KJ: From your vantage point, what keeps HR up at night?
WT: It comes down to three things: (1) what is/isn’t “hybrid” and how do they do work, (2) how do they effectively attract talent, and (3) how do they effectively retain talent? Let’s unpack each of those:
#1—No HR leader knows how the hybrid workforce will look in the future. It’s all guesswork at this point. COVID forced us to rethink the workplace. We were already tracking towards remote work; the pandemic expedited the process. With other variants likely to come, no one knows when a safe return to the office will happen or if it will happen. This leads me to the next exciting aspect of hybrid work: the emerging concept of “everyone returns to the office” versus “I want to work remotely forever,” which are purposely opposites, but that’s what HR is dealing with right now and in the near future. How do they effectively navigate “radical flexibility” with all talent? Talent will ultimately decide where and how they work in an outcomes-based environment (read: knowledge working jobs).
#2—Talent attraction, acquisition, and recruiting have become more challenging as the talent is now empowered to ask tougher questions. The table stakes have changed. Let’s say you have a great culture. Well, that’s fantastic; but how did your firm respond during COVID? Did you furlough or lay off anyone? If so, have they been hired back? If not, why and what kind of package did you give them to get through the pandemic? That is a primary candidate question thread. Then comes the more complex stuff with questions about DIBEE (diversity, inclusion, belonging, equity, equality), social justice, remote work, and transparency, to list a few. So, the job of a great recruiter got harder. Don’t cry for Argentina; the best TA pros are highly compensated and in short supply. That just made things interesting. Hiring a TA leader pre-COVID was not impossible—indeed, not as hard as placing a data scientist or software engineer, but it’s getting real close to impossible at this point. Candidates’ needs have changed, as I’ve already noted. Recruiters’ needs have also changed. Companies that recognize this will work hard to retain the best recruiters.
#3—With retention, there are NO RULES. Do whatever you must to keep talented people. Whatever it takes. Turnover isn’t a curse word. Trees die in any given forest every single day. What you and your team should be focused on is “regrettable turnover.” Regrettable, meaning talent you wanted to keep but were unable to keep for whatever reason. How do you stop the bleeding of regrettable turnover? A few helpful hints: communicate that you value them, recognize the value they bring to the organization, find out what’s important to them and do your best to fulfill it, compensate them above market, conduct monthly stay interviews, and offer them continuous training. You get it. Do whatever it takes to learn what drives them, and then do whatever it takes to keep them engaged. No one wants to talk about it, but this is singularly the most essential thing HR does for a firm. Retention of top talent is the job. Get great at it quickly!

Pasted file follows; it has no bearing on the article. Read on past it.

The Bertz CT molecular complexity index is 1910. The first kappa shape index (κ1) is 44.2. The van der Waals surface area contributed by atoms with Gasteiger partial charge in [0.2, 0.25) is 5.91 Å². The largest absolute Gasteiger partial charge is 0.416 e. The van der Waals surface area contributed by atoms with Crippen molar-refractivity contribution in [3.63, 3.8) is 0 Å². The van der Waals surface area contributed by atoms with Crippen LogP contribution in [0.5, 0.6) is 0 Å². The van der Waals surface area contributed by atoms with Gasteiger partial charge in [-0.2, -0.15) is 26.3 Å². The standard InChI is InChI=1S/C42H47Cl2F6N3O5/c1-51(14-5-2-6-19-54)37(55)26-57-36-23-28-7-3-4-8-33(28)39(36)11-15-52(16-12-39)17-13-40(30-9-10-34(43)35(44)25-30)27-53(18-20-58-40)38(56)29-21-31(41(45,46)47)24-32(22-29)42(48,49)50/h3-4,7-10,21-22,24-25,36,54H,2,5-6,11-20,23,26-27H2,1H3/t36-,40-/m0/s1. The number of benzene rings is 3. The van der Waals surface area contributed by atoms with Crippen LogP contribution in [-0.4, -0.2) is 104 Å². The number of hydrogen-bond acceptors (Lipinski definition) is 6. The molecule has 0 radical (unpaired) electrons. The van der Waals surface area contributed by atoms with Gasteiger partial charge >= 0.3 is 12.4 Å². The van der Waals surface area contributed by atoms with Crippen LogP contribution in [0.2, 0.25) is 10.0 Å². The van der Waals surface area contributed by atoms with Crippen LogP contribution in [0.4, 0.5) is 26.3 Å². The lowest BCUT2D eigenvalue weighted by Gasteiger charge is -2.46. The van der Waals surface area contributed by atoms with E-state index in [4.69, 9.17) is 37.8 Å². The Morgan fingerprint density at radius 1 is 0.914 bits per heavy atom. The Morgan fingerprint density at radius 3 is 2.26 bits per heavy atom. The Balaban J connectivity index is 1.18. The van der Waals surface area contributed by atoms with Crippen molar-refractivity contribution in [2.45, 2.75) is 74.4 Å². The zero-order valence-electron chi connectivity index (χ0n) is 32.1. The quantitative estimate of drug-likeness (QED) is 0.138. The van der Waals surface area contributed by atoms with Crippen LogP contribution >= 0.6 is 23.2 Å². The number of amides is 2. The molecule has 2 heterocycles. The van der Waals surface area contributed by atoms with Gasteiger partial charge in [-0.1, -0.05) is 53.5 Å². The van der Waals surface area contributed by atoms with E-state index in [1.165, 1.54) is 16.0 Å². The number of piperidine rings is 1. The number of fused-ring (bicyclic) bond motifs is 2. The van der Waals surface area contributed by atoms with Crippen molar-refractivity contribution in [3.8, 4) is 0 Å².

KJ: Why do you think interim talent and experts are such a vital component of the workforce right now?
WT: A few things to consider here, (1) expertise is earned, (2) it turns out B12 is a good idea. Let’s explore…
Throughout one’s career, we gather all kinds of experiences. Good, bad, historical successes and failures, and we should tap folks that have been there and done that. It doesn’t mean that we’ll do it exactly the way they have, but it could help us avoid simple mistakes. For instance, an HR leader that’s been a part of 20 union contract negotiations would be great to have at the table as we navigate a new deal with our union workers. That person can give us insight into things we don’t know and learn fast enough to impact the new contract. So, experts are vital. Early in my career, I was advised by a highly successful oilman in Dallas. I asked him over coffee, “what was the key to your success?” He responded, “simple, I let experts be experts.” Simple advice, but you’d be amazed at how many executives hire experts and summarily disregard their advice. Kidding not kidding.
That might not be immediately recognizable in terms of the B12 reference, but interim talent is like a shot of B12. If you’ve ever had a shot of this stuff, you almost immediately feel better. Interim talent is a lot like that—new eyes on old problems. A new set of eyes can see things that might even be obvious, but the previous folks didn’t reconcile for whatever reason. Interim talent also doesn’t necessarily have to play by the same rules nor play politics. They’ve been hired to an interim capacity to fix things. If you’re a Pulp Fiction fan, Mr. Wolf is an excellent example of interim leadership. All the other guys could have probably figured out what to do, but Mr. Wolf had been there and done that. He had a plan and communicated effectively. Problem fixed. Interim talent is an excellent way to invigorate or reinvigorate a team and organization like a shot of B12.
KJ: What question should I have asked you but didn’t?
WT: Well, you asked great questions, but I think I’d be remiss if I didn’t mention the recent decision by the SEC to include workforce data in publicly traded companies’ earnings calls. It’s new but has been in the works for over a decade. It will be weird at first, but I see it as an excellent opportunity for HR & TA leaders. If our house isn’t in order, now is a great time to get it in order. It’s pretty simple when the SEC says something is noteworthy, Wall Street listens. What happens on Wall Street eventually makes it to Main Street. So, if you’re not studying the new regulations, you might want to burn some hours learning what is required to be reported. I mention this not to scare anyone; think about the tremendous opportunity that’s been granted to those responsible for talent.